Idaho Statutes

Idaho Statutes are updated to the web July 1 following the legislative session.

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TITLE 72
WORKER’S COMPENSATION AND RELATED LAWS — INDUSTRIAL COMMISSION
CHAPTER 4
BENEFITS
72-451.  Psychological accidents and injuries. [effective until july 1, 2023] (1) Psychological injuries, disorders or conditions shall not be compensated under this title, unless the following conditions are met:
(a)  Such injuries of any kind or nature emanating from the workplace shall be compensated only if caused by accident and physical injury as defined in section 72-102(18)(a) through (18)(c), Idaho Code, or only if accompanying an occupational disease with resultant physical injury, except that a psychological mishap or event may constitute an accident where:
(i)    It results in resultant physical injury as long as the psychological mishap or event meets the other criteria of this section;
(ii)   It is readily recognized and identifiable as having occurred in the workplace; and
(iii)  It must be the product of a sudden and extraordinary event;
(b)  No compensation shall be paid for such injuries arising from conditions generally inherent in every working situation or from a personnel-related action including, but not limited to, disciplinary action, changes in duty, job evaluation or employment termination;
(c)  Such accident and injury must be the predominant cause as compared to all other causes combined of any consequence for which benefits are claimed under this section;
(d)  Where psychological causes or injuries are recognized by this section, such causes or injuries must exist in a real and objective sense;
(e)  Any permanent impairment or permanent disability for psychological injury recognizable under the Idaho worker’s compensation law must be based on a condition sufficient to constitute a diagnosis using the terminology and criteria of the American psychiatric association’s diagnostic and statistical manual of mental disorders, third edition revised, or any successor manual promulgated by the American psychiatric association, and must be made by a psychologist or psychiatrist duly licensed to practice in the jurisdiction in which treatment is rendered; and
(f)  Clear and convincing evidence that the psychological injuries arose out of and in the course of the employment from an accident or occupational disease as contemplated in this section is required.
(2)  Nothing in subsection (1) of this section shall be construed as allowing compensation for psychological injuries from psychological causes without accompanying physical injury.
(3)  The provisions of subsection (1) of this section shall apply to accidents and injuries occurring on or after July 1, 1994, and to causes of action for benefits accruing on or after July 1, 1994, notwithstanding that the original worker’s compensation claim may have occurred prior to July 1, 1994.
(4)  Notwithstanding subsection (1) of this section, post-traumatic stress injury suffered by a first responder is a compensable injury or occupational disease when the following conditions are met:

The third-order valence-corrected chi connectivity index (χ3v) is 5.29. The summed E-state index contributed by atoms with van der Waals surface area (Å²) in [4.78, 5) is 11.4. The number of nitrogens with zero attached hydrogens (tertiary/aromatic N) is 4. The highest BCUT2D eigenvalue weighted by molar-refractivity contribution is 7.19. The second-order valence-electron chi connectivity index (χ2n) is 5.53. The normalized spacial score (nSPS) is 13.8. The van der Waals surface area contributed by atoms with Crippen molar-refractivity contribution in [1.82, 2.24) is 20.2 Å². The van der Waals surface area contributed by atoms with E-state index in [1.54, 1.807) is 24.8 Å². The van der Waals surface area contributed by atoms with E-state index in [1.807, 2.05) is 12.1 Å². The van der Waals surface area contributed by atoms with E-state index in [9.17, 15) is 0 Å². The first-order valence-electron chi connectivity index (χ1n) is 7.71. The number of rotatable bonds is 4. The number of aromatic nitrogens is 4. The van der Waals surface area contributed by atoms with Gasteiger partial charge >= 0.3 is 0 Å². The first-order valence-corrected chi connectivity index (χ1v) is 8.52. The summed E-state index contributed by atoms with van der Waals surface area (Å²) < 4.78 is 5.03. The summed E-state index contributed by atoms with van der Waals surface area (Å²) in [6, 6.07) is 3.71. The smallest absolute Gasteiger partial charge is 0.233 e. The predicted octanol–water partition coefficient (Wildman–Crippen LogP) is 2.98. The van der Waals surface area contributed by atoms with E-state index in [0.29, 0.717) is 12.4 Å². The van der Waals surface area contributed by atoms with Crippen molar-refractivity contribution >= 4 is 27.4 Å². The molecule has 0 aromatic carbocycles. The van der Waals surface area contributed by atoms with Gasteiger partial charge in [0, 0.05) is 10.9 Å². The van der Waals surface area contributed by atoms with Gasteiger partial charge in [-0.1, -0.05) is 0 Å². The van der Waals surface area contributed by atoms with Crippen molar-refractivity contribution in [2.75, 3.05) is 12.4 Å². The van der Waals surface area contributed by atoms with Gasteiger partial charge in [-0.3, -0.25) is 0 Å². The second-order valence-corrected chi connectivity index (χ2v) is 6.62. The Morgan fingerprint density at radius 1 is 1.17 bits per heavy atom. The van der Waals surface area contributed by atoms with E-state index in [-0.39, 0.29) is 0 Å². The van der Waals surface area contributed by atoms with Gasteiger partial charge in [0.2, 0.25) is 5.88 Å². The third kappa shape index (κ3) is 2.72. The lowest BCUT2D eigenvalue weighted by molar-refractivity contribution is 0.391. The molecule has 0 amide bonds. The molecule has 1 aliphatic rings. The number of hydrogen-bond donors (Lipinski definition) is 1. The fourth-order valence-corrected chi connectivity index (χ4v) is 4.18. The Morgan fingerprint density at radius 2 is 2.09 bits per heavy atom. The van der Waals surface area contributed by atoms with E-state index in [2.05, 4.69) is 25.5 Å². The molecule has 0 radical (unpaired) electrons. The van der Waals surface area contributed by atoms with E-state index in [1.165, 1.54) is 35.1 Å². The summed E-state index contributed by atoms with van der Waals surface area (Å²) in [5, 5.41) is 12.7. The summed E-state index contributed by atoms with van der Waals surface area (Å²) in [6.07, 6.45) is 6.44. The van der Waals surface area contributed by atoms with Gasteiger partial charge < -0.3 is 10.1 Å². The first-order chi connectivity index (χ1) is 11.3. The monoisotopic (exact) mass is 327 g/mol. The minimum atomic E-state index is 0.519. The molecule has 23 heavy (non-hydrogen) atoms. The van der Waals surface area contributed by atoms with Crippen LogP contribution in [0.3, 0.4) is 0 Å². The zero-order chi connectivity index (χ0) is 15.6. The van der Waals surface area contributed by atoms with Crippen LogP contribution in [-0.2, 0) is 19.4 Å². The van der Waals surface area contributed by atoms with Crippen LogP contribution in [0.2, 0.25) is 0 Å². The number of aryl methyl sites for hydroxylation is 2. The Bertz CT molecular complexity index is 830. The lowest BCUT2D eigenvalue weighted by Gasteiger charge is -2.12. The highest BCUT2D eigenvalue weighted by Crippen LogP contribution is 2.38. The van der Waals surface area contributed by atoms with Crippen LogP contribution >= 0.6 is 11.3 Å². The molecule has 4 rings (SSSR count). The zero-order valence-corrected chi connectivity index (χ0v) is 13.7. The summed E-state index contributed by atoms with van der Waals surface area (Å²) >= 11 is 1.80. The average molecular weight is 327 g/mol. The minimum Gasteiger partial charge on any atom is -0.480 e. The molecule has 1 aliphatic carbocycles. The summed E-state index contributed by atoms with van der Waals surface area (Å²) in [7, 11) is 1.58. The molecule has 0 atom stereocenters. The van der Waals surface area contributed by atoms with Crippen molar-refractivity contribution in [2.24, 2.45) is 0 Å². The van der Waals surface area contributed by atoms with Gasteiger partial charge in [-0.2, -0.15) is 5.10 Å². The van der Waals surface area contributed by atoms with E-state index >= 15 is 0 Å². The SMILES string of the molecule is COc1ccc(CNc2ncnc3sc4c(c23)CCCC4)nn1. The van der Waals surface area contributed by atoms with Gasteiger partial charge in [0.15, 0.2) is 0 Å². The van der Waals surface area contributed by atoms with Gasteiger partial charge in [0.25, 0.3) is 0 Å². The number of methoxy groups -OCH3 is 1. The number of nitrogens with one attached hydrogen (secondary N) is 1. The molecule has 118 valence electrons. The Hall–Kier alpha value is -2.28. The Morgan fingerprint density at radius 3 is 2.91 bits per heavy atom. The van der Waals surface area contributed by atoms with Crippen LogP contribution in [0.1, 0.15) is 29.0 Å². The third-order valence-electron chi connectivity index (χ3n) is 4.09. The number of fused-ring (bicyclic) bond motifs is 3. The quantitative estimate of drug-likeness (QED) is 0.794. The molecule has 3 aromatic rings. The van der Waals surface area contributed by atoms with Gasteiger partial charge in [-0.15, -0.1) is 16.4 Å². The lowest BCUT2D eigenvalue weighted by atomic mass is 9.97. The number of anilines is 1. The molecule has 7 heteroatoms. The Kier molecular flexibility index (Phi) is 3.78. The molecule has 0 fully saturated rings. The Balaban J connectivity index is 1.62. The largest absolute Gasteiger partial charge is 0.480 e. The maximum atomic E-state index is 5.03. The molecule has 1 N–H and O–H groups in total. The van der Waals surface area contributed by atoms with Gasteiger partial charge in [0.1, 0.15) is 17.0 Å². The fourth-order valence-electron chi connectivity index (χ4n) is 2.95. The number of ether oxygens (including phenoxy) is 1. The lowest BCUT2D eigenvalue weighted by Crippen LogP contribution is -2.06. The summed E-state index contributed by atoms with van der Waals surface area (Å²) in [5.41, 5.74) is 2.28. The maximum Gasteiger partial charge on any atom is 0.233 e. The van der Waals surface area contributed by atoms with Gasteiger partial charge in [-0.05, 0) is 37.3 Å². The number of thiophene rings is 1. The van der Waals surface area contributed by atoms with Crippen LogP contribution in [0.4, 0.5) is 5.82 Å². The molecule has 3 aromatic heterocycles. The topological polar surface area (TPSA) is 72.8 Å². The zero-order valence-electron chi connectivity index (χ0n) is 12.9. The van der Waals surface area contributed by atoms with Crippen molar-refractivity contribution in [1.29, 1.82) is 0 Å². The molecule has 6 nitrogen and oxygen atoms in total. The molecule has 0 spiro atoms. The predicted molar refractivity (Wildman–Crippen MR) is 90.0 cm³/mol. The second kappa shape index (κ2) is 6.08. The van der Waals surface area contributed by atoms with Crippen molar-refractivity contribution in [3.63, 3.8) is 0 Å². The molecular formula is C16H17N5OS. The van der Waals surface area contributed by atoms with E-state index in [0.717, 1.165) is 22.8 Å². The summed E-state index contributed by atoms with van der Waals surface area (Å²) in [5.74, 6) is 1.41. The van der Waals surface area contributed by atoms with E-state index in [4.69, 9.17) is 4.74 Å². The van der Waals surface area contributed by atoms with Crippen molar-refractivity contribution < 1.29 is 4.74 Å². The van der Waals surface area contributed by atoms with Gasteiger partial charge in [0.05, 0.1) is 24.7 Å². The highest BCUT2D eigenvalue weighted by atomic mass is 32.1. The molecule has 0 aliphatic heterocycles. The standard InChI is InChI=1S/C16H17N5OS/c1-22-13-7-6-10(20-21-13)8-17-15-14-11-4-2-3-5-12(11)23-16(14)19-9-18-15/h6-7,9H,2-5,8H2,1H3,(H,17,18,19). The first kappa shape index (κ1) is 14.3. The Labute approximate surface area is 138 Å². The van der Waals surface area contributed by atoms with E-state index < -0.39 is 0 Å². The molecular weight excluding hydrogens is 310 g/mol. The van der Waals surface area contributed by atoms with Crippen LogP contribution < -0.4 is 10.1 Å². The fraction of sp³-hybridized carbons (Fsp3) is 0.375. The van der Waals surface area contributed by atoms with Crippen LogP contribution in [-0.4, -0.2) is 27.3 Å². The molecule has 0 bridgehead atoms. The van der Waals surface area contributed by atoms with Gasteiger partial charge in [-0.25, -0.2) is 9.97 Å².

(a)  The first responder is examined and subsequently diagnosed with post-traumatic stress injury by a psychologist, a psychiatrist duly licensed to practice in the jurisdiction where treatment is rendered, or a counselor trained in post-traumatic stress injury; and
(b)  Clear and convincing evidence indicates that the post-traumatic stress injury was caused by an event or events arising out of and in the course of the first responder’s employment.
(5)  No compensation shall be paid for such injuries described in subsection (2) of this section arising from a personnel-related action including, but not limited to, disciplinary action, changes in duty, job evaluation, or employment termination.
(6)  As used in subsection (4) of this section:
(a)  "Post-traumatic stress injury" means a disorder that meets the diagnostic criteria for post-traumatic stress disorder or post-traumatic stress injury specified by the American psychiatric association’s diagnostic and statistical manual of mental disorders, fifth edition revised, or any successor manual promulgated by the American psychiatric association.
(b)  "First responder" means:
(i)    A peace officer as defined in section 19-5101(d), Idaho Code, when employed by a city, county, or the Idaho state police;
(ii)   A firefighter as defined in sections 59-1391(f) and 72-1403(A), Idaho Code;
(iii)  A volunteer emergency responder as defined in section 72-102(32), Idaho Code;
(iv)   An emergency medical service provider, or EMS provider, certified by the department of health and welfare pursuant to sections 56-1011 through 56-1018B, Idaho Code, and an ambulance-based clinician as defined in the rules governing emergency medical services as adopted by the department of health and welfare; and
(v)    An emergency communications officer as defined in section 19-5101(f), Idaho Code.
(7)  Subsections (4) through (6) of this section are effective for first responders with dates of injury or manifestations of occupational disease on or after July 1, 2019.

History:
[72-451, added 1994, ch. 112, sec. 2, p. 259; am. 2006, ch. 206, sec. 6, p. 635; am. 2019, ch. 68, sec. 1, p. 161.]


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